Israel keeps tight leash on media

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Everyone filed off the tour bus outside the police station in Sderot, less than a mile from the Gaza Strip border.

More than 30 journalists gathered around as police spokesman Micky Rosenfeld began his practiced presentation, complete with charts, graphs and weapon fragments, emphasizing the increasing range of rockets launched from Gaza and the 1 million Israelis living within the threat zone.

Suddenly, an alarm sounded, indicating an incoming rocket: an awkward squawk followed by a recorded female voice saying “code red” in Hebrew.


Everyone hustled inside the police station; seconds later a thud shook the building. Rosenfeld listened to his radio and reported that a pair of rockets had landed harmlessly, one of them about 330 yards away.

Within 10 minutes, a member of the police bomb squad dramatically clunked two mangled rocket stumps onto the sidewalk. The journalists crowded around to take pictures and touch the metal, still as hot as the muffler of a running car.

Drawing on mistakes made during its 2006 conflict with the Lebanese militant group Hezbollah, Israel has revamped its information operations, presenting a unified message, bottling up leaks from the field and working to drive a wedge in Arab public opinion.

Israel and its proponents have used set talking points: emphasizing the eight years that southern residents have endured Gazan rocket fire, highlighting Israel’s 2005 withdrawal of its soldiers and settlers from Gaza, and declaring the Gazan people to be hostages of a Hamas regime that cynically sacrifices their lives.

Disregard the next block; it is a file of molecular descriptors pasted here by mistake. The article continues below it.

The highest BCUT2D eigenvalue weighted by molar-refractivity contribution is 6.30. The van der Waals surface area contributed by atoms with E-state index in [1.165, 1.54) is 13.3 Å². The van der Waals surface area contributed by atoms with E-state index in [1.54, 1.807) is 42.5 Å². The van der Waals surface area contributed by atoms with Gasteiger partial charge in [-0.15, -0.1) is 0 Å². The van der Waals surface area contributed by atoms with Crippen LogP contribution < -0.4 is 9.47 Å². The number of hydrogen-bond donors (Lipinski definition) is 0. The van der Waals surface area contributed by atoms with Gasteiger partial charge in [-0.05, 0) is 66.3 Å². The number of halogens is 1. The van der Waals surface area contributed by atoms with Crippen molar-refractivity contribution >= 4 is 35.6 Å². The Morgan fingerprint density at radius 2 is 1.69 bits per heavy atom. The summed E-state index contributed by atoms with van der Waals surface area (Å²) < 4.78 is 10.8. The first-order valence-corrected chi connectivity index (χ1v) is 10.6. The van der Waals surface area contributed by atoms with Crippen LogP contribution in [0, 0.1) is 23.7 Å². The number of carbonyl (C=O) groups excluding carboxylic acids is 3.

There’s also almost always some variation on the theme of, “What would America do if Mexico was launching rockets at Texas every day?” An Israeli reporter said he recently heard the Mexico analogy three times in one day from a military officer, a government official and a civilian analyst.

“As a reporter, that’s a bit unnerving because you realize you’re dealing with someone who has been fed responses,” said the reporter, speaking on the condition that his name or publication not be printed. “It’s very clear Israel has heavily invested in its [public relations] machine since the Lebanon war.”


Hamas media efforts are primitive in comparison. With its leaders in hiding and without the technical sophistication of the Israeli operation, the militant group is often limited to videotaped statements and news releases to Gazan reporters.

The Israeli media offensive, meanwhile, has extended onto the Internet and television screens of viewers in the Arab world.

Government spokesman Mark Regev and army spokeswoman Maj. Avital Leibovich have been daily fixtures on the Al Jazeera satellite TV network from the start of the Israeli air assault Dec. 27. The final television interview given by Prime Minister Ehud Olmert before the attack was with the Al Arabiya satellite news channel, in which he appealed directly to Gazans to overthrow Hamas themselves.